Volume 45 - Article 33 | Pages 1011–1040 Editor's Choice

A world apart: Levels and determinants of excess mortality due to COVID-19 in care homes: The case of the Belgian region of Wallonia during the spring 2020 wave

By Olivier J. Hardy, Dominique Dubourg, Mélanie Bourguignon, Simon Dellicour, Thierry Eggerickx, Marius Gilbert, Jean-Paul Sanderson, Aline Scohy, Eline Vandael, Jean-Michel Decroly

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Date received:09 Nov 2020
Date published:04 Nov 2021
Word count:7059
Keywords:age, Belgium, COVID-19, gender, mortality, nursing home


Background: In Western countries, COVID-19 has been particularly deadly for care home residents.

Objective: To understand the role of age and sex structures, health frailty, and contamination dynamics in COVID-19 mortality in populations living inside and outside care homes.

Methods: We compared COVID-19 death data recorded in March–June 2020 in Wallonia (southern Belgium) for populations living inside and outside care homes, using annual death data (all-cause mortality in 2017) to assess the health condition of each population.

Results: Sixty-four percent of COVID-19 deaths were residents in care homes, where the outbreak started after that in the external population, but at a faster pace. The death rate varied between 0‰ and 340‰ (mean 43‰) per care home, increasing with the number of both residents and staff. All-cause and COVID-19 mortality rates increased exponentially with age but were much higher in care homes. The ratio of male (M) to female (F) death rates was 1.6 for all-cause mortality and 2.0 for COVID-19 mortality (both confirmed and suspected). The COVID-19 mortality reached 24% (M) and 18% (F) of the all-cause mortality rate in care homes, compared to 5% (M) and 4% (F) outside care homes.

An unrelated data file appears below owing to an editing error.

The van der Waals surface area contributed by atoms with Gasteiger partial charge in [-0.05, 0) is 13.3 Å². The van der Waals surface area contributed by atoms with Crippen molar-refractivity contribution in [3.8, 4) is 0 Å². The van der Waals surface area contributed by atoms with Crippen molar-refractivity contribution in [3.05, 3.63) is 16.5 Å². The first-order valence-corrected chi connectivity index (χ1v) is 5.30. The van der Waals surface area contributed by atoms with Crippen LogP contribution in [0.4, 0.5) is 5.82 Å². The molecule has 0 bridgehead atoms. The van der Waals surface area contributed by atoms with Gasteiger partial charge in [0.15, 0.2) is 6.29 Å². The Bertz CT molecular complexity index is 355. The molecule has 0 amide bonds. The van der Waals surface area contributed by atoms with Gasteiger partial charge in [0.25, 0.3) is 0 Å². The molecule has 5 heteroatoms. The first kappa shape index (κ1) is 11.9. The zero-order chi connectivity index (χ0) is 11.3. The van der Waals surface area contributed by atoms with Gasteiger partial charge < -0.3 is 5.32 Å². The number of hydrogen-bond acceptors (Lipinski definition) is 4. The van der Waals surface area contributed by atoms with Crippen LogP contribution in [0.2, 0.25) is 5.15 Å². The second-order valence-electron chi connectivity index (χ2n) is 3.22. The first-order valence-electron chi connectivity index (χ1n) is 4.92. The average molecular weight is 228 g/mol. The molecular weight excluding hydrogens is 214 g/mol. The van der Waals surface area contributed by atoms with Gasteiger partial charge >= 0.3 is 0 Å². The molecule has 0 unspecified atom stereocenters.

Conclusions: The COVID-19 mortality rate was 130x higher inside than outside care homes, due to the near multiplicative effects of differences in the residents’ age and sex structure (11x), health frailty (3.8x), and infection risk (probably 3.5x).

Contribution: Care homes should be treated as a very specific population in epidemiological studies due to their extreme vulnerability to COVID-19.

Author's Affiliation

Olivier J. Hardy - Université Libre de Bruxelles, Belgium [Email]
Dominique Dubourg - Agence pour une Vie de Qualité, Belgium [Email]
Mélanie Bourguignon - Université catholique de Louvain, Belgium [Email]
Simon Dellicour - Université Libre de Bruxelles, Belgium [Email]
Thierry Eggerickx - Université catholique de Louvain, Belgium [Email]
Marius Gilbert - Université Libre de Bruxelles, Belgium [Email]
Jean-Paul Sanderson - Université catholique de Louvain, Belgium [Email]
Aline Scohy - Sciensano, Belgium [Email]
Eline Vandael - Sciensano, Belgium [Email]
Jean-Michel Decroly - Université Libre de Bruxelles, Belgium [Email]

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